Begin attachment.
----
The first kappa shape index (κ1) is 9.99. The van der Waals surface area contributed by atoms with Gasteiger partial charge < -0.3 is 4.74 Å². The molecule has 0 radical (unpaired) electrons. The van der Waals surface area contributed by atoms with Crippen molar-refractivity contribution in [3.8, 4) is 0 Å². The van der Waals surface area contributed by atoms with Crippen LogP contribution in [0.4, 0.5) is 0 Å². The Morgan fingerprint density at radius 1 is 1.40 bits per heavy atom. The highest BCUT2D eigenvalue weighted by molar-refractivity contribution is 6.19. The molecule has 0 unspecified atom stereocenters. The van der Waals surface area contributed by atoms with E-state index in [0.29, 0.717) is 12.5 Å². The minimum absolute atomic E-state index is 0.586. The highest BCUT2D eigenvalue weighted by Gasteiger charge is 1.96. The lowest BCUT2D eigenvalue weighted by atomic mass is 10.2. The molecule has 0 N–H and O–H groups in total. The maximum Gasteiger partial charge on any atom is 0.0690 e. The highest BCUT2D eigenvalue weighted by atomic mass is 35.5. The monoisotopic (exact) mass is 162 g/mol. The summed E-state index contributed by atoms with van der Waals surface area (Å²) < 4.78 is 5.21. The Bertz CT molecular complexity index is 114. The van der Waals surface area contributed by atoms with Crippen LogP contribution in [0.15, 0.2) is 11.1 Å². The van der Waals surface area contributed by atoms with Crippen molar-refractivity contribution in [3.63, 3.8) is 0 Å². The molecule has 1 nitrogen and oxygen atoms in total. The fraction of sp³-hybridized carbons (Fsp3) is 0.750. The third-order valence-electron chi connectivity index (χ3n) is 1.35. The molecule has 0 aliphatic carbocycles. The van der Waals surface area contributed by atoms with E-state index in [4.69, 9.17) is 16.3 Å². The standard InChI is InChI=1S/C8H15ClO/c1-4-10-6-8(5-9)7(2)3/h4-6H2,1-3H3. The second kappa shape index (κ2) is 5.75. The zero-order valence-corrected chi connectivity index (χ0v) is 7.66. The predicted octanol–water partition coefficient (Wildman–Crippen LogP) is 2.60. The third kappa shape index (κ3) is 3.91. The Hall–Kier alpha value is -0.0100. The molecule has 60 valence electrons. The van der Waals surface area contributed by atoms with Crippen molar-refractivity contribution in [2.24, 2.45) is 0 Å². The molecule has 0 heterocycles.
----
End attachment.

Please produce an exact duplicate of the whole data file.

The first kappa shape index (κ1) is 9.99. The van der Waals surface area contributed by atoms with Gasteiger partial charge < -0.3 is 4.74 Å². The molecule has 0 radical (unpaired) electrons. The van der Waals surface area contributed by atoms with Crippen molar-refractivity contribution in [3.8, 4) is 0 Å². The van der Waals surface area contributed by atoms with Crippen LogP contribution in [0.4, 0.5) is 0 Å². The Morgan fingerprint density at radius 1 is 1.40 bits per heavy atom. The highest BCUT2D eigenvalue weighted by molar-refractivity contribution is 6.19. The molecule has 0 unspecified atom stereocenters. The van der Waals surface area contributed by atoms with E-state index in [0.29, 0.717) is 12.5 Å². The minimum absolute atomic E-state index is 0.586. The highest BCUT2D eigenvalue weighted by Gasteiger charge is 1.96. The lowest BCUT2D eigenvalue weighted by atomic mass is 10.2. The molecule has 0 N–H and O–H groups in total. The maximum Gasteiger partial charge on any atom is 0.0690 e. The highest BCUT2D eigenvalue weighted by atomic mass is 35.5. The monoisotopic (exact) mass is 162 g/mol. The summed E-state index contributed by atoms with van der Waals surface area (Å²) < 4.78 is 5.21. The Bertz CT molecular complexity index is 114. The van der Waals surface area contributed by atoms with Crippen LogP contribution in [0.15, 0.2) is 11.1 Å². The van der Waals surface area contributed by atoms with Crippen molar-refractivity contribution in [3.63, 3.8) is 0 Å². The molecule has 1 nitrogen and oxygen atoms in total. The fraction of sp³-hybridized carbons (Fsp3) is 0.750. The third-order valence-electron chi connectivity index (χ3n) is 1.35. The molecule has 0 aliphatic carbocycles. The van der Waals surface area contributed by atoms with E-state index in [4.69, 9.17) is 16.3 Å². The standard InChI is InChI=1S/C8H15ClO/c1-4-10-6-8(5-9)7(2)3/h4-6H2,1-3H3. The second kappa shape index (κ2) is 5.75. The zero-order valence-corrected chi connectivity index (χ0v) is 7.66. The predicted octanol–water partition coefficient (Wildman–Crippen LogP) is 2.60. The third kappa shape index (κ3) is 3.91. The Hall–Kier alpha value is -0.0100. The molecule has 60 valence electrons. The van der Waals surface area contributed by atoms with Crippen molar-refractivity contribution in [2.24, 2.45) is 0 Å². The molecule has 0 heterocycles.